Skip to main content
Part of complete coverage from

Why Limbaugh is gushing over Marco Rubio

By Ruben Navarrette, CNN Contributor
updated 11:31 AM EST, Fri February 1, 2013
Marco Rubio
Marco Rubio
STORY HIGHLIGHTS
  • Ruben Navarrette: Conservative talk radio hosts are gushing over Marco Rubio
  • Navarrette: As the immigration debate reignites, Rubio's star power is increasing
  • He says the GOP has big plans for the senator, including maybe the presidency
  • Navarrette: Not all conservatives agree with Rubio, but he's affecting immigration debate

Editor's note: Ruben Navarrette is a CNN contributor and a nationally syndicated columnist with the Washington Post Writers Group. He has hosted radio shows in Dallas, Phoenix, Los Angeles and San Diego. Follow him on Twitter: @rubennavarrette.

(CNN) -- The phrase: "President Marco Rubio" is music to the ears of conservatives who are eager to prove they are not anti-Hispanic while still supporting one of their own: a solid conservative. And so it is that, as the immigration debate reignites, the Florida senator's star power is winning over the world of conservative talk radio.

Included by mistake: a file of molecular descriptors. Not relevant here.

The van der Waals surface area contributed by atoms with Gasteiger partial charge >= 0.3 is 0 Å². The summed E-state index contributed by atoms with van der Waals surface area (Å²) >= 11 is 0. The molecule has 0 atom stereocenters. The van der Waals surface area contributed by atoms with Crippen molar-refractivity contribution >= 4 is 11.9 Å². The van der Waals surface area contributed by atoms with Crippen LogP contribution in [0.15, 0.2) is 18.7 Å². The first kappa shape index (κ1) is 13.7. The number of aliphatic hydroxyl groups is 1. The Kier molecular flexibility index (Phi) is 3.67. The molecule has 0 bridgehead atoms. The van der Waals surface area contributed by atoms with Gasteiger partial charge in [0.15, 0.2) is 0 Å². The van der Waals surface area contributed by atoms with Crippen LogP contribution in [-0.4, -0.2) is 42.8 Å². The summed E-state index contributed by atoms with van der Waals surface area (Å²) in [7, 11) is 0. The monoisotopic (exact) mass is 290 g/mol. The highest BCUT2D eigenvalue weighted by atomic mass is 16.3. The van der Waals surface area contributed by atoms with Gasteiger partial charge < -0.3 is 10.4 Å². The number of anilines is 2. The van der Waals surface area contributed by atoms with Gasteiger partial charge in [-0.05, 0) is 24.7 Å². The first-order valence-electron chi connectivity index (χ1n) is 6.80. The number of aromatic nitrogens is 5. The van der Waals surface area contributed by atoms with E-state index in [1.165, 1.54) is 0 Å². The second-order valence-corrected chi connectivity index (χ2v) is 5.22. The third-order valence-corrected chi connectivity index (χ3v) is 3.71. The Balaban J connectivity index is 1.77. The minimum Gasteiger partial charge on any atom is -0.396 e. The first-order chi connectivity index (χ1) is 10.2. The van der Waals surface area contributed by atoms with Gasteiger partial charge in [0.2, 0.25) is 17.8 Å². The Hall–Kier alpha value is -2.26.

Whether it's the radio shows hosted by Mark Levin or Sean Hannity or Rush Limbaugh, Rubio's appearances are being met with gushing accolades. The talkers are not sold on everything he says about how to fix the immigration system, but they're praising him nonetheless. Levin called Rubio a "very, very impressive man." Limbaugh swooned: "Well, what you are doing is admirable and noteworthy. You are recognizing reality. You're trumpeting it, you're shouting it."

How cozy. The reality that Rubio is recognizing is twofold. One, the nation's immigration system is broken and fixing it requires figuring out what to do with the estimated 11 million illegal immigrants in the United States. And two, the Republican Party, if it hopes to live to fight another day in a country that is increasingly ethnically diverse, can't just be known as the party that is against illegal immigration but has to build a reputation for supporting legal immigration as well.

Rubio: Obama sees immigration as a 'political' matter

Ruben Navarrette Jr.
Ruben Navarrette Jr.